I think The Hatchet was a pivotal novel for me, it made me think about survival and resilience in a way I had never thought about before; and left me wondering about the abundance of food, the incredible power of tools and what it takes to make it out alive from a difficult situation.
(I have to stop and tell you that The girl Who Loved Tom Gordon by Stephen King marked such a moment, too, but in a deeper, different kind of way).
Gary Paulsen was an expert on survival and the outdoors, a great writer and a prolific one, at that. He passed away on October 2021, at age 82, and this book was the very last one he has written. It follows the growth and learning of a young orphan called Leif, who may be a fisherman of ancient times, with Nordic ideas about life and death, who lived inside boats, catching whales and eating smoked fish, since he was very little.
When a plague hits the small fish camp where he lives, the elders throw two kids inside a cedar canoe, intent on saving them from the poisoned air. Only Leif survives the trip; following the North wind, traipsing along a wild, fjord-riven shore, navigating from one danger to the next, trying to survive not only the guilt of being alive when so many have died, but listening for a purpose, for a reason to stay alive.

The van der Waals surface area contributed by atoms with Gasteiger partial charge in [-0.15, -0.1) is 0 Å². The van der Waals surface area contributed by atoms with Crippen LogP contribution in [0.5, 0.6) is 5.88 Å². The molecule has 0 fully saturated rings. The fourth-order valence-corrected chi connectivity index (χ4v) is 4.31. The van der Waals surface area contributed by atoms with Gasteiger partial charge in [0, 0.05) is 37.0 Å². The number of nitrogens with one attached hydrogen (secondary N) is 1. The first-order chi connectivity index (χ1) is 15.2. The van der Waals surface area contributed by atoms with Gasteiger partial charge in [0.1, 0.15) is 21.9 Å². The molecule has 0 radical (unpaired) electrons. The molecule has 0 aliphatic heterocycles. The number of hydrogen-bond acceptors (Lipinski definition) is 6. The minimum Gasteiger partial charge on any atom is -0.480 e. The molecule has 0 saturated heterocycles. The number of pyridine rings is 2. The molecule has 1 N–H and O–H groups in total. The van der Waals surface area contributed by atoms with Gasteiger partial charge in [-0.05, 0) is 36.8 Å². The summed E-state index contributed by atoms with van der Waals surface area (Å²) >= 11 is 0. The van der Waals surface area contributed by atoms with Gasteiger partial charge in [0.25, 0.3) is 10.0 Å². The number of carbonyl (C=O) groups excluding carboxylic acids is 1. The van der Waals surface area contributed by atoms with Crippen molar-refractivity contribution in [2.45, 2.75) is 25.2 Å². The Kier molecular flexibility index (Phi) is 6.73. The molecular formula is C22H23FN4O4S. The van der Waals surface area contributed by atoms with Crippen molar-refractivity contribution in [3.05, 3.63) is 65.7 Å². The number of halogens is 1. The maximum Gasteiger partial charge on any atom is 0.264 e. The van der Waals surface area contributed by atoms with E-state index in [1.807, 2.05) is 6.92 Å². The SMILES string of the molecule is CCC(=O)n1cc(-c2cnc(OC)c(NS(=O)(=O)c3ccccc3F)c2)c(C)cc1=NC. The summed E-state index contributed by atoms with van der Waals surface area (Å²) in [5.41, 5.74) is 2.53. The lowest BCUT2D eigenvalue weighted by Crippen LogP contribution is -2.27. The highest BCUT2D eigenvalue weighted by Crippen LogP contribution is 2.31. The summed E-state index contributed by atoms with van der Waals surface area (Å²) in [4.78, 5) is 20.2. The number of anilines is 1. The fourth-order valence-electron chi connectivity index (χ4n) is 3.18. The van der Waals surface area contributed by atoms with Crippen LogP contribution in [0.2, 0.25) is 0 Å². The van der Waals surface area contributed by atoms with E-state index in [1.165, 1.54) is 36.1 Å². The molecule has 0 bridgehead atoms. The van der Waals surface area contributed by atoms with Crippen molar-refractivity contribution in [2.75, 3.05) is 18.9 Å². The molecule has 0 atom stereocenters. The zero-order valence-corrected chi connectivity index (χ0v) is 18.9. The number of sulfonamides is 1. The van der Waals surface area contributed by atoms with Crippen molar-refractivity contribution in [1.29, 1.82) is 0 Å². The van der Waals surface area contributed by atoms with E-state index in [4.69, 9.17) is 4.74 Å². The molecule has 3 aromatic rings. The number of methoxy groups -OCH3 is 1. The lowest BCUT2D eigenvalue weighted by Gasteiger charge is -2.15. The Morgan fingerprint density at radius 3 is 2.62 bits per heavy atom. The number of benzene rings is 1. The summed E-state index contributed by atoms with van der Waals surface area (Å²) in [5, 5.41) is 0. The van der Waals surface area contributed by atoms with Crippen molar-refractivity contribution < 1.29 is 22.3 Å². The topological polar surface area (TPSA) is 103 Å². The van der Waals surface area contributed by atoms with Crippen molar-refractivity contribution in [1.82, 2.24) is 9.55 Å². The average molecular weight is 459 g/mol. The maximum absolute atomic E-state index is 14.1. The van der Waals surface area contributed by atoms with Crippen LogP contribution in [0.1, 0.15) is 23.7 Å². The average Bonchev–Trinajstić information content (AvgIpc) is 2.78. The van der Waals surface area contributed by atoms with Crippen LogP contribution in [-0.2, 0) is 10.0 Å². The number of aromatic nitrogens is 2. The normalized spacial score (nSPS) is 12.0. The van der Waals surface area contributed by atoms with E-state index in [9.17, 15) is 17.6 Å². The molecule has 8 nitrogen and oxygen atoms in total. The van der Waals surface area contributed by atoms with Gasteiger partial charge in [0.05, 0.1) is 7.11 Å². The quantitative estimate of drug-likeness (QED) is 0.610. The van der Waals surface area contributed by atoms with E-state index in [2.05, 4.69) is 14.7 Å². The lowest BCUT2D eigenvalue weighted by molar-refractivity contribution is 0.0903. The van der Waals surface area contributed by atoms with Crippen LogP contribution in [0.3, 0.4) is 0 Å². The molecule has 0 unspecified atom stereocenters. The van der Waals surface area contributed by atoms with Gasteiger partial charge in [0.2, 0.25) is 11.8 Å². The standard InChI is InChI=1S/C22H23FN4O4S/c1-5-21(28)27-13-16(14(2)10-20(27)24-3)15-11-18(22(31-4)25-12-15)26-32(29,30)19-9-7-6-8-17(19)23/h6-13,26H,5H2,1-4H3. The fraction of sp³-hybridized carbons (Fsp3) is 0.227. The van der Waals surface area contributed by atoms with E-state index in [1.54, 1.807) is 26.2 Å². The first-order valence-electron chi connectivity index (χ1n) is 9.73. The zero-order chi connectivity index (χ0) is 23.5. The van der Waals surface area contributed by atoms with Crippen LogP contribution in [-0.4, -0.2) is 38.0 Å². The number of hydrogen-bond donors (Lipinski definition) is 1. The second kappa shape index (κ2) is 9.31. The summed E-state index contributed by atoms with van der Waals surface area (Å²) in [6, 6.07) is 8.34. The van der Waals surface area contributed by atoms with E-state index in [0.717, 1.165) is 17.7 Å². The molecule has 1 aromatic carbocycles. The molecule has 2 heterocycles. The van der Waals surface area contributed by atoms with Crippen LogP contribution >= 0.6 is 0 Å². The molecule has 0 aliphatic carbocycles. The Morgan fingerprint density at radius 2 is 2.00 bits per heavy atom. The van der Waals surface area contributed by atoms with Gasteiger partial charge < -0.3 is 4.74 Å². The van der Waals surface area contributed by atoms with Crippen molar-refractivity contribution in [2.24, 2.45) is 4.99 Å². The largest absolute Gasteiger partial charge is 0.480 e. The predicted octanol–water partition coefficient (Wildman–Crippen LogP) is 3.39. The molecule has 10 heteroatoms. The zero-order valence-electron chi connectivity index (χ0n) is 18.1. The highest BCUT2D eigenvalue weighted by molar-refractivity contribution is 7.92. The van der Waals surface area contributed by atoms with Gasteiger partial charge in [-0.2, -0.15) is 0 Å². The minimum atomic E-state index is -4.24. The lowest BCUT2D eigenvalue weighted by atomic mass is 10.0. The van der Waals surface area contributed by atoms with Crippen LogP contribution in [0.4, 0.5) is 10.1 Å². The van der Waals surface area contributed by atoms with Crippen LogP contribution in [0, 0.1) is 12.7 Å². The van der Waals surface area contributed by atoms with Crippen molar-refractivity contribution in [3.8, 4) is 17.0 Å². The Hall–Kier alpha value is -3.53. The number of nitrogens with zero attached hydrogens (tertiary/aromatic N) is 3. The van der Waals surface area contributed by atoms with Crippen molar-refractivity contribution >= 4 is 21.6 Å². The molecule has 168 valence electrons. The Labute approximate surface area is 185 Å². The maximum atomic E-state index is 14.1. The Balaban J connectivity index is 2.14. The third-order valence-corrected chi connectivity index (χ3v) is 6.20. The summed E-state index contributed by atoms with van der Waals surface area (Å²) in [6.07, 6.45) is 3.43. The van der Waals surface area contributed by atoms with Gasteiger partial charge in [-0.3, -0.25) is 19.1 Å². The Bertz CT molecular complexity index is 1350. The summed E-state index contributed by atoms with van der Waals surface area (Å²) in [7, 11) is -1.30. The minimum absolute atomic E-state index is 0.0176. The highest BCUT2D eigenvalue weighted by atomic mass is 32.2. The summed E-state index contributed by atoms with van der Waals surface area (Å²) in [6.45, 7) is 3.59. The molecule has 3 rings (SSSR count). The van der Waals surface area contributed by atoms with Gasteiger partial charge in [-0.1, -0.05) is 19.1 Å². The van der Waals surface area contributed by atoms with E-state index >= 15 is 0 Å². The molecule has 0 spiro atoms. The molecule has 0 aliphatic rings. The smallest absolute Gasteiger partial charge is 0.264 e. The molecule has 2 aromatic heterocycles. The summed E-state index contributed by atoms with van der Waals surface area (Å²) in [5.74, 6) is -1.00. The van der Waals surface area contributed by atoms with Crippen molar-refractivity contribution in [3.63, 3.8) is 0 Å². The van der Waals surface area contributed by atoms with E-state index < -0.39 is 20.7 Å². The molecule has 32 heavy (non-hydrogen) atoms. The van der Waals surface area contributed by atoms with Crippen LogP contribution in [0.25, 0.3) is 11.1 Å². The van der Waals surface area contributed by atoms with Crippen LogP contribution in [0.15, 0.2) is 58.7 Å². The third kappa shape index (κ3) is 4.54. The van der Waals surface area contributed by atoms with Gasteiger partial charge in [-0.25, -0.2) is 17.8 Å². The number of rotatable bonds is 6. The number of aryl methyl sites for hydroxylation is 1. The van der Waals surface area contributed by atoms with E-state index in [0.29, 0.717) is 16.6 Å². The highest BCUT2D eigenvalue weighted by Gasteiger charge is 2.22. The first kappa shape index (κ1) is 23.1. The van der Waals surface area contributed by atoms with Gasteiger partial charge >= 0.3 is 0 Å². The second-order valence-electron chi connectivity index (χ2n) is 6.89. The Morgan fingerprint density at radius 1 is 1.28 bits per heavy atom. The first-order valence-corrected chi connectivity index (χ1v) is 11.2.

The language is simple and beautiful:
For a longest time he only knew, or thought he knew, he was dead. He had gone to that place in the dark world where all was without knowledge or understanding and what he believed was true did not really exist and when that was gone there was nothing to replace what he had been. Replace his life.
The quantity of animals, of intelligent creatures that are busy in their outdoor lives is such, the sheer silence of human activities so immense, that he might not find a reason to live. That is, until he tunes in, slowly, into the big song of the Earth, of the Sea, and feels connected to all of it. Just as Gary Paulsen did, in every moment of his long and eventful life.
Publisher: Farrar, Straus and Giroux (Byr)
Publish Date: January 11, 2022
BISAC Categories: Science & Nature – General Action & Adventure – Survival Stories